I’m just going to put this out there—most people, myself included, are not naturally gifted at math.

In my elementary school memory, 3 or 4 kids in my class were math whizzes.

That’s it.

Using easy math, that’s about 15% of the class.

One of the most basic and misunderstood concepts about money is how it grows, either for you or against you.

It’s hard to understand how powerful a 5% return on a $15m investment account is. If you owned the assets inside the account and assumed you earned a 5% return, your net worth would grow by $750,000.

That is a third of what most people make in their lifetime, working 2000 hours per year.

It’s incredible yet challenging to conceptualize because 99.9% of people will never witness how powerful small returns are with large sums of money.

And truthfully, 99.9% of us don’t *need* $15m.

But this concept of how money works is **essential.**

According to Fidelity, the average balance on a retirement account for a 55-year-old is $256,244. So, if you take the 5% return example above and apply it to the average account balance, you’d get a $12,812 return. Yawn—that’s just a few months of spending for tens of millions of Americans.

You’d shrug your shoulders and move on.

But hang on, let’s go a bit deeper here cause there’s something here.

After all, Albert Einstein said compound interest is the 8th wonder of the world.

**Enter the Rule of 72, a simple and effective way to help understand the power of returns and the value of patience.**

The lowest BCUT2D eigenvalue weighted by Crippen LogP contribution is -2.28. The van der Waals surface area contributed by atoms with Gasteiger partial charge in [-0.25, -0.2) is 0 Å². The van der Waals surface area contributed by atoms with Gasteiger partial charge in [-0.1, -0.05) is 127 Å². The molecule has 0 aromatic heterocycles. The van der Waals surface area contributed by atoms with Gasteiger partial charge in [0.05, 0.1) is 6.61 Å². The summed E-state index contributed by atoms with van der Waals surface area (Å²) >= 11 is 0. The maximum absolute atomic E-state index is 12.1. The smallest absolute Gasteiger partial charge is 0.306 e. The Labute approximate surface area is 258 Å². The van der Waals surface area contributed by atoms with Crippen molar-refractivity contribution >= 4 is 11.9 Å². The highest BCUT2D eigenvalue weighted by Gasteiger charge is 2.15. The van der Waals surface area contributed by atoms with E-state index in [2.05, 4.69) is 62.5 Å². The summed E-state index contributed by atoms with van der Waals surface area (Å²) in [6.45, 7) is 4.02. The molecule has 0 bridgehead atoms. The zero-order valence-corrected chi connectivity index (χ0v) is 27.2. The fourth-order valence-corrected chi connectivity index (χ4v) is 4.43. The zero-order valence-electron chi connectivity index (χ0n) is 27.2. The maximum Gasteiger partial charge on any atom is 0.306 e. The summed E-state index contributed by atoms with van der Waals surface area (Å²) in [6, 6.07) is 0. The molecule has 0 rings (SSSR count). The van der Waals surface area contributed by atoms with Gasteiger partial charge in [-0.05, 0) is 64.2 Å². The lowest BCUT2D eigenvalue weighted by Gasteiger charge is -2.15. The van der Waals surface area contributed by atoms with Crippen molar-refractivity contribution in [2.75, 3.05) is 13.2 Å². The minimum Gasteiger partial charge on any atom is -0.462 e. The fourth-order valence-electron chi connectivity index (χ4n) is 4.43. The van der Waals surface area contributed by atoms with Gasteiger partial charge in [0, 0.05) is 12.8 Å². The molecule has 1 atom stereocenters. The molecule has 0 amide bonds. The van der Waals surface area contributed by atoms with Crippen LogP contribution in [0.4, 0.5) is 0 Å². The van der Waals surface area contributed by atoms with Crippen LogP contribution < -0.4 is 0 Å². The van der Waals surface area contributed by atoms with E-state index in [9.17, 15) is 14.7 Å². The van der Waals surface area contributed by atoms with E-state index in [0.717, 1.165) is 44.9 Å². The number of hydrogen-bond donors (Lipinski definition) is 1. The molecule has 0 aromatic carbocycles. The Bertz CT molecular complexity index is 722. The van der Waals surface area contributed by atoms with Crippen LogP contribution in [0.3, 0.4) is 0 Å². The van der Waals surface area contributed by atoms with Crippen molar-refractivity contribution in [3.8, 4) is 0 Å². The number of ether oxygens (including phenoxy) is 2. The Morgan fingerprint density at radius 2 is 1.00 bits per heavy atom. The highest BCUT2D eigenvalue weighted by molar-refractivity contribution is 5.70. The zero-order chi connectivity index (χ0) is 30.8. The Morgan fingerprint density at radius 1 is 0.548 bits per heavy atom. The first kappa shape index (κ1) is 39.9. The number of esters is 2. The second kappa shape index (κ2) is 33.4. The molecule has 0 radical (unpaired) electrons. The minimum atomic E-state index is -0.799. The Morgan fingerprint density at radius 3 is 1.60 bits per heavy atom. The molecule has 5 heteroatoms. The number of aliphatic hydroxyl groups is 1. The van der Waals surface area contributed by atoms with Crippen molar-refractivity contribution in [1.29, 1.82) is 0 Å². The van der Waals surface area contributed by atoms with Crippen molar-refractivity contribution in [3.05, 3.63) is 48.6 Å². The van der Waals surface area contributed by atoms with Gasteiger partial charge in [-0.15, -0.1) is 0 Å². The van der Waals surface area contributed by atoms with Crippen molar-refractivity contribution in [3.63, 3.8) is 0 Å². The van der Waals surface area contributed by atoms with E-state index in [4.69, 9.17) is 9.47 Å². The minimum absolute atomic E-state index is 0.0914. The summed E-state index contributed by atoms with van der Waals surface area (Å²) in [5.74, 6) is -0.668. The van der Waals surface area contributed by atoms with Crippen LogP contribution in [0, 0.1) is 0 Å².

By dividing your expected returns into 72, you can quickly determine the amount of time it takes to double your money.

Let’s take this example from Fidelity again: it would take the average 55-year-old a little over 14 years to double their money.

Assuming the returns stay at 5%, this person would have approximately $500,000 at 70.

You may be reading this and thinking wow, that isn’t a lot of money; I am that average family above. And you would be correct. On the one hand, $500,000 is a lot of money, but on the other hand, if you earn $120,000 a year and spend $85,000, you need more than that to retire comfortably.

But remember how I mentioned the Rule of 72 also reveals the value of patience?

Here’s the magic—compound interest does its thing when we zoom out and look over the course of decades.

If you leave that original investment of $250k and go for 35 years at 5%, you’d end up with $1.379m. Not bad.

Add some monthly contributions in there, and you’ll get significantly more.

Do some strategic tax planning along the way.

Even more.

A small inheritance.

Even more.

The Rule of 72 gives you a fast and effective way to do math in your head and helps you make better financial decisions.

Let’s see this in action.

You and your spouse are at a car lot. Two cars are in front of you, and they are priced differently by $15,000.

Both cars look great, but the more expensive one stands out.

You make about $150,000; the more expensive vehicle is about $65k.

So, if you save $15k by buying the cheaper vehicle, you’d just invest the savings because you have the cash on hand.

You then do the following math: “If I invest that $15k for 14 years at 10%, we’d get $60k, and $215k if we leave it in the rest of our career.”

Deal done.

You lean over to your spouse and say, “I think we should go with that $50k car.”

And just like that, the Rule of 72 does its magic by helping frame a financial decision properly.